Mobile payment development may be held back by the unnecessary confusion surrounding mobile wallet security and standards, according to a top MasterCard executive.
It has reached the point where "mobile wallet is a dangerous word, bandied about many times by people who don't really understand what it means," James Anderson, MasterCard Worldwide's senior vice president of mobile and emerging payments, told attendees at the Smart Card Alliance's NFC Summit May 22 in Burlingame, Calif.
By MasterCard's definition, a digital wallet is a user interface that allows a consumer to choose among various payment methods. It has little to do with actually executing a payment, Anderson said during a telephone press briefing.
Executing a payment requires a mobile payment method, such as MasterCard's PayPass (see story), which authorizes a card transaction and may be embedded into various types of mobile wallets, he said.
The problem comes when people confuse mobile wallets with mobile payments, Anderson said.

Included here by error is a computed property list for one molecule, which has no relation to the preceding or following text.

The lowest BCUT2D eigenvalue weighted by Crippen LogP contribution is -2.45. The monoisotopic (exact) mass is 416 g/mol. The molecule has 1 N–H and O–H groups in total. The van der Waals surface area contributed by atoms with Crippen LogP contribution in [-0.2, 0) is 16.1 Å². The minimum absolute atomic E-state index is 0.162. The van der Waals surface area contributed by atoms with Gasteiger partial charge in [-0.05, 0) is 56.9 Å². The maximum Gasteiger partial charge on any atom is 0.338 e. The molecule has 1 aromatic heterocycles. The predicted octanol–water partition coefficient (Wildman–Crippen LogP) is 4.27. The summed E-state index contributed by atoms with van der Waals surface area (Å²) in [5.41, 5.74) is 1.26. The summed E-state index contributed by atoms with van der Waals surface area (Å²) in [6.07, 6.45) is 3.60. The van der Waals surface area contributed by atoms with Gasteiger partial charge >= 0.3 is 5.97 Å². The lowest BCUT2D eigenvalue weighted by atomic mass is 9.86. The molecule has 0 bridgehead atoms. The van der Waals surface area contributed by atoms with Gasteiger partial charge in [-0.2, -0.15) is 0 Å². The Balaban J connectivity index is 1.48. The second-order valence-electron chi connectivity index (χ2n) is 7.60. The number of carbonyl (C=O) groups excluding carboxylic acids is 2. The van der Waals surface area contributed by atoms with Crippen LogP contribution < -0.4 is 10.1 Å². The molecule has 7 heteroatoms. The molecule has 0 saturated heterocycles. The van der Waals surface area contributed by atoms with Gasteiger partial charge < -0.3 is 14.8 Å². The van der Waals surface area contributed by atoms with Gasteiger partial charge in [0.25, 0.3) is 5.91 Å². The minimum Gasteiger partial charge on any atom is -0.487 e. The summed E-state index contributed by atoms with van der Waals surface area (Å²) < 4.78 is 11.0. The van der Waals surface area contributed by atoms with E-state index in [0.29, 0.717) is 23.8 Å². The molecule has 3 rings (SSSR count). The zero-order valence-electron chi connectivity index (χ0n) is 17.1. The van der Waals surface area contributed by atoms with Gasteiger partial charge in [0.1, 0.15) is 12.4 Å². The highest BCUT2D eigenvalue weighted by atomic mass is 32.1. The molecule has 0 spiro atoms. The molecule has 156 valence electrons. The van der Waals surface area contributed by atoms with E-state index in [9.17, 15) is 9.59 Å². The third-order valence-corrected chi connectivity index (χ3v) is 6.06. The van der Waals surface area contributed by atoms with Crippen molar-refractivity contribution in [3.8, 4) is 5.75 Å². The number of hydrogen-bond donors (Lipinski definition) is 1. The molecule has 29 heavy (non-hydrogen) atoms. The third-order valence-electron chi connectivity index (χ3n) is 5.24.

Mobile wallets may take many forms. Existing mobile wallet providers such as Google Inc., Isis, banks and mobile network operators will each "have a point of view" on what consumers want, he said.
"We are less concerned about standardization around the user interface, because we think that's really the zone where different companies will assemble different value propositions," Anderson said.
Various mobile wallets may harness different payment methods and other features that will appeal to certain types of customers.
"We think that's great because we don't think any one company has a monopoly on wisdom as to what the consumer wants," he said.
However, there is a need for strong security and standardization among payment methods "deeper down in the stack where you're dealing with two entities that have to transact," Anderson said.
There is little to fear about security for routine mobile payments, Anderson said.
"Consumers are much smarter than we sometimes give them credit for," he said, and they will adjust their habits around using passwords and protecting their phones.
"Consumers are pretty savvy about figuring out what's at risk," he said.